Step one to successfully planting vegetables is looking at your space with a critical eye. It may not be practical to use a 10′ x 10′ or 20′ x 20′ space, in which case you’ll want to consider container gardening for your crop. You can move the containers for your chosen vegetables so they receive enough light daily, and you can pick out decorative ones that add more visual appeal to your gardening effort.
For those gardeners looking to more “traditional” planting – it’s very important to use your space effectively. A lot of people forget that the garden isn’t simply width and depth – you also have vertical space that you can fill with gourds, beans, melons and the like. If you plan to mix flowers into your vegetable array, fixtures like trellises can do double-duty for the blossoms.
You can plant seeds in rows, raised beds, or hills. What’s most important is how far into the soil the seed goes. Look at the seed’s thickness. Times that size by four in terms of how deep a furrow you make. That will keep the seed from washing away or harvesting by hungry birds. If your soil has a high amount of sand, you can put the seed down further. Make sure the soil on top of the seed is well-tilled. If you live in a dry area, add a little mulch over top to retain necessary moisture.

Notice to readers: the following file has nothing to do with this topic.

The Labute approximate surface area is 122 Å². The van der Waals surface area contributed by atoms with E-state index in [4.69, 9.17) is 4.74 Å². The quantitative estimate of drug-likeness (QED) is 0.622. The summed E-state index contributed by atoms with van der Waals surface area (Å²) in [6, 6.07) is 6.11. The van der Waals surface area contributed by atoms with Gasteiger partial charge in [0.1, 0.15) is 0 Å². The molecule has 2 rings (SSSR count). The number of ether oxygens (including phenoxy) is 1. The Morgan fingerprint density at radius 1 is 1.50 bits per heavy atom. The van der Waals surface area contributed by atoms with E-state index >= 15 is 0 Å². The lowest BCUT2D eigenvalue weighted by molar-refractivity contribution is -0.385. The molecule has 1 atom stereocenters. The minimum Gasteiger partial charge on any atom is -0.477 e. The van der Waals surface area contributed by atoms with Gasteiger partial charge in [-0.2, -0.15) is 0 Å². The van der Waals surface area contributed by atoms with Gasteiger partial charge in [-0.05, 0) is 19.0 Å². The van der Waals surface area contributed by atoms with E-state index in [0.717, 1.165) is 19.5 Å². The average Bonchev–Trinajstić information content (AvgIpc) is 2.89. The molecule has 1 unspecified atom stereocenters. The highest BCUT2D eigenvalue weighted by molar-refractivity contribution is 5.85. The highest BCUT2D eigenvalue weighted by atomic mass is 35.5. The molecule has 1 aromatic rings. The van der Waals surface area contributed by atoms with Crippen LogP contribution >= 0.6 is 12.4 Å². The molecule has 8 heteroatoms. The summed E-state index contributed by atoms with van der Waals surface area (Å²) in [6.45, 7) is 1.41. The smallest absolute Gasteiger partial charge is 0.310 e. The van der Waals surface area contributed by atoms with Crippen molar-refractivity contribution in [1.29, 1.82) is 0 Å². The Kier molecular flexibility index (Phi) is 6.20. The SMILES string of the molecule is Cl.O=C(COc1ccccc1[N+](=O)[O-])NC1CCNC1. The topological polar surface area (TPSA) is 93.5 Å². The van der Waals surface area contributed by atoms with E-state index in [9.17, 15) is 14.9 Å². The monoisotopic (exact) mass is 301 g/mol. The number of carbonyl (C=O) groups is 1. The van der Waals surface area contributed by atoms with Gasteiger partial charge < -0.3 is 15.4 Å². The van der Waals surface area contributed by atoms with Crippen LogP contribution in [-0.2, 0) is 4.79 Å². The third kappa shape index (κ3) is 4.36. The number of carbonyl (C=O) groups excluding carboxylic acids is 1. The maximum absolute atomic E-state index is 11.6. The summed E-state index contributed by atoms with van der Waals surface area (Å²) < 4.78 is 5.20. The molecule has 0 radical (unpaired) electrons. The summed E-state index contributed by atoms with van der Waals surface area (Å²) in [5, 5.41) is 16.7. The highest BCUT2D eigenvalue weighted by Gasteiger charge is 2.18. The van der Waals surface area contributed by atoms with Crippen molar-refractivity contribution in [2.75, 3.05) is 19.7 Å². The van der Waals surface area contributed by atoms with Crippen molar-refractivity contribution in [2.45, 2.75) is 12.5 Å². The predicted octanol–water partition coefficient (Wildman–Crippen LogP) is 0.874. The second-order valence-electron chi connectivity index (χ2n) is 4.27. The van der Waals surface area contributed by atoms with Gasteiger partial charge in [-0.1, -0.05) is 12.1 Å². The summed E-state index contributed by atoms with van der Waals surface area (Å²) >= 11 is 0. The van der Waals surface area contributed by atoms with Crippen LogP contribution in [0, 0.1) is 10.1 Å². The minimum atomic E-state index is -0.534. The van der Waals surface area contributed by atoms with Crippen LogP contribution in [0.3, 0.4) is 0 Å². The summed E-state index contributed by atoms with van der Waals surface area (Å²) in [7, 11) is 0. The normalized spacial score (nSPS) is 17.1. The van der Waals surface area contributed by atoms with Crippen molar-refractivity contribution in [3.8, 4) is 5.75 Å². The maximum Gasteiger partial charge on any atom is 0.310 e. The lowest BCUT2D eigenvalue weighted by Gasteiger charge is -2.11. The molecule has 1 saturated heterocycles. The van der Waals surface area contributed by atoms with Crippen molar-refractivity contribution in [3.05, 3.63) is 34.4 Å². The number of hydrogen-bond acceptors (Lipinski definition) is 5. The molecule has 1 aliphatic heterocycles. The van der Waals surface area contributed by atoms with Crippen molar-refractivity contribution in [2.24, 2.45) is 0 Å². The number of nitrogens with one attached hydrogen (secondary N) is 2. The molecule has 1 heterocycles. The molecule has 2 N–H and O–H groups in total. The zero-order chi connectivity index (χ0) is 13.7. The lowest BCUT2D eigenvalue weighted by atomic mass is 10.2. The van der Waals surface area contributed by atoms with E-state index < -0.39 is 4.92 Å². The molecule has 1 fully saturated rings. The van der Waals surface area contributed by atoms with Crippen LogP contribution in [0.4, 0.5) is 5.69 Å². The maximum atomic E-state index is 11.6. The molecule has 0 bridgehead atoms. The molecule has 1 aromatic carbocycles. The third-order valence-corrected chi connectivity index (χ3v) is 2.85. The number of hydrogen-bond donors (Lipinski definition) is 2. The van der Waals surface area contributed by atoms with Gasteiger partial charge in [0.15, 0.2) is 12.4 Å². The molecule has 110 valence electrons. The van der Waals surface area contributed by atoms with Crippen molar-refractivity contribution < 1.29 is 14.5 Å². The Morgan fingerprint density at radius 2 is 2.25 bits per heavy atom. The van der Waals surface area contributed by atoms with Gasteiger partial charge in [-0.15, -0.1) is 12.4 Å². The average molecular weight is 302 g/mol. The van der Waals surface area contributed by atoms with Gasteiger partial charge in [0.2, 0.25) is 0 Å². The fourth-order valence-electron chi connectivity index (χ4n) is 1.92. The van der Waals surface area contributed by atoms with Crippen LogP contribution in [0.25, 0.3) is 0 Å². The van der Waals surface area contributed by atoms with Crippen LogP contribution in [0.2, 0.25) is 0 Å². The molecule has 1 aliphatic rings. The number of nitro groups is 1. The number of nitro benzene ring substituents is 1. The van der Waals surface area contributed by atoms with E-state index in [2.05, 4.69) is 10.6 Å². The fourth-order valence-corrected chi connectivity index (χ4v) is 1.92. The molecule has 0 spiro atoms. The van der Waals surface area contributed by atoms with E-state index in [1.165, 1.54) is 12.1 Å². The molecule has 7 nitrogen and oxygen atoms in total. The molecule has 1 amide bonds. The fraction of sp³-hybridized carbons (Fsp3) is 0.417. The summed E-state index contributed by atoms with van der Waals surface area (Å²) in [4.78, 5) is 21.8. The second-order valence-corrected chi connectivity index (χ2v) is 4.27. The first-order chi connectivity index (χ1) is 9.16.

Line ’em Up
One of the reasons that you often see people planting vegetables in rows is because it’s simple and functional. It gives you an effective use of your garden space, and makes it easy to figure out what’s really a vegetable and what’s a weed. Alternatively you could try wide row planning where you evenly scatter your chosen seeds in a wider space, which decreases the thinning you have to do later. Onions, beans and lettuce all benefit from wide row planting. There’s also the option of hill planting, which is typically used with things like melon or cucumbers – vegetables with vines. Since you only sew a few seeds in each hill you won’t need to thin them as they grow.
Note that if you haven’t added organic material or fertilizer to your soil, you will need to do so if transplanting seedlings from indoors. An all-purpose fertilizer dissolved in water does the trick quite nicely. Just be sure to follow the directions in terms of portioning. Your seedlings’ roots are sensitive now – too much fertilizer can shock the plant or burn the roots. Hint: a good watering before transplanting helps your vegetables adjust to the new outdoor environment.
If you purchase seedlings at a store, make sure to loosen the soil around the roots before transplanting. Put the seedling down into the soil up to its first leaf set.
Don’t forget as you lay out your plants that you’ll need a space within which to walk and weed. You can accomplish this fairly easily with pavers or stepping stones. Don’t overlook the importance of weeding as your vegetables can get crowded out. Additionally a crowded garden is more prone to disease and insect infestation due to the lack of good air circulation.